In human rights literature, human dignity is the foundation of human rights. Thus, scholarly literature has focused on rights to further enchance dignity. In this article, we argue that rights alone provide only a minimum of dignity. We examine India’s right to food legislation and its implementation in school meal programs. Based on our observations, we argue that discretion and negotiation are complementary institutional spaces that can be developed for the meaningful enjoyment of rights and thus dignity. The negotiations that take place between school management committees and schoolteachers determine the dignity of the midday meal by improving meal quality and nutritional content, infrastructural facilities, and working arrangements for the cooking and delivery of meals. The findings are based on a study of four schools in the states of Kerala and West Bengal and on a review of studies on the midday meal programs in other Indian states.
Interactional Impacts on Claimants of Chinese Dibao
Jian Chen and Lichao Yang
The Chinese minimum living standard guarantee (dibao), which has been in place since the 1990s, is one of the most important social assistance programs run by the Chinese government. There is extensive literature on dibao, a majority of which deals with how it is allocated in rural communities and its effectiveness in alleviating rural poverty. Receiving dibao is often considered a sign of poverty. Scholars have long discussed the shame experienced by people in poverty. However, very few empirical studies have paid attention to the interplay between shame and dibao. This study draws on one month of qualitative fieldwork, focused on dibao implementation in both urban and rural China. It aims to understand how dibao and shame are connected in relation to three elements of policy provision: discretion, rights, and negotiation.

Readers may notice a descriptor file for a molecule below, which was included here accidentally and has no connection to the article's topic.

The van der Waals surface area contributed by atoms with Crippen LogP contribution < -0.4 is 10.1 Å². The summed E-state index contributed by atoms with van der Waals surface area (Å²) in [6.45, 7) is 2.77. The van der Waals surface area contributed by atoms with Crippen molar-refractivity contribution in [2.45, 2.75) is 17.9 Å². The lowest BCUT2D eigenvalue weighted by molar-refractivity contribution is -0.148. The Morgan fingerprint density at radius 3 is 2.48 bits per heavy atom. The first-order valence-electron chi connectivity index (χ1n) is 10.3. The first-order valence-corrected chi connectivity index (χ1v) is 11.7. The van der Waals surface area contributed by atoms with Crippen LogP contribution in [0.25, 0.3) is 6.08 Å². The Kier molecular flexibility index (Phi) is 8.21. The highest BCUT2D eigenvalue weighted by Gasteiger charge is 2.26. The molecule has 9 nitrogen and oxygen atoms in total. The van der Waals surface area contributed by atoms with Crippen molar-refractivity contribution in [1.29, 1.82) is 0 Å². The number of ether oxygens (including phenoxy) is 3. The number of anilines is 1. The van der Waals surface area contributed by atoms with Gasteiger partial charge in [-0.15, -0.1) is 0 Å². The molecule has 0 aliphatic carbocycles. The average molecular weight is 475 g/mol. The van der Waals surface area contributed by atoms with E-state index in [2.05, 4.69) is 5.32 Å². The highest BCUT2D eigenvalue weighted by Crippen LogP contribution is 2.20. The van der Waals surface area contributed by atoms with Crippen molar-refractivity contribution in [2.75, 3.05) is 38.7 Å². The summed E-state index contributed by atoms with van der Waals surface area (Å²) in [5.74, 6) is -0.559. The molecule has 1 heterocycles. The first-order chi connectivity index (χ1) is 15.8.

Cyprus and the 'Annapolis Process'
Official negotiations between parties in ethno-national conflicts too often result in a deadlock. In such cases, the initial consent of opposing parties to sit together at the negotiating table is considered, retrospectively, to be merely a technical and ultimately futile achievement. The numerous failures of negotiations in such conflicts highlight the importance of studying the relationship between the prenegotiation process, which initially brings the parties to the negotiating table, and the results of subsequent formal negotiations, especially in view of the basic premise of the conflict resolution field's 'process school', that is, that effective execution of prenegotiation functions is critical for successful negotiations. This article examines the prenegotiation phase in two recent cases: the dispute over Cyprus in 2004 and the 'Annapolis process' of 2007-2008.
Beyond the Ordinary Obviousness of Tween Girls' Everyday Practices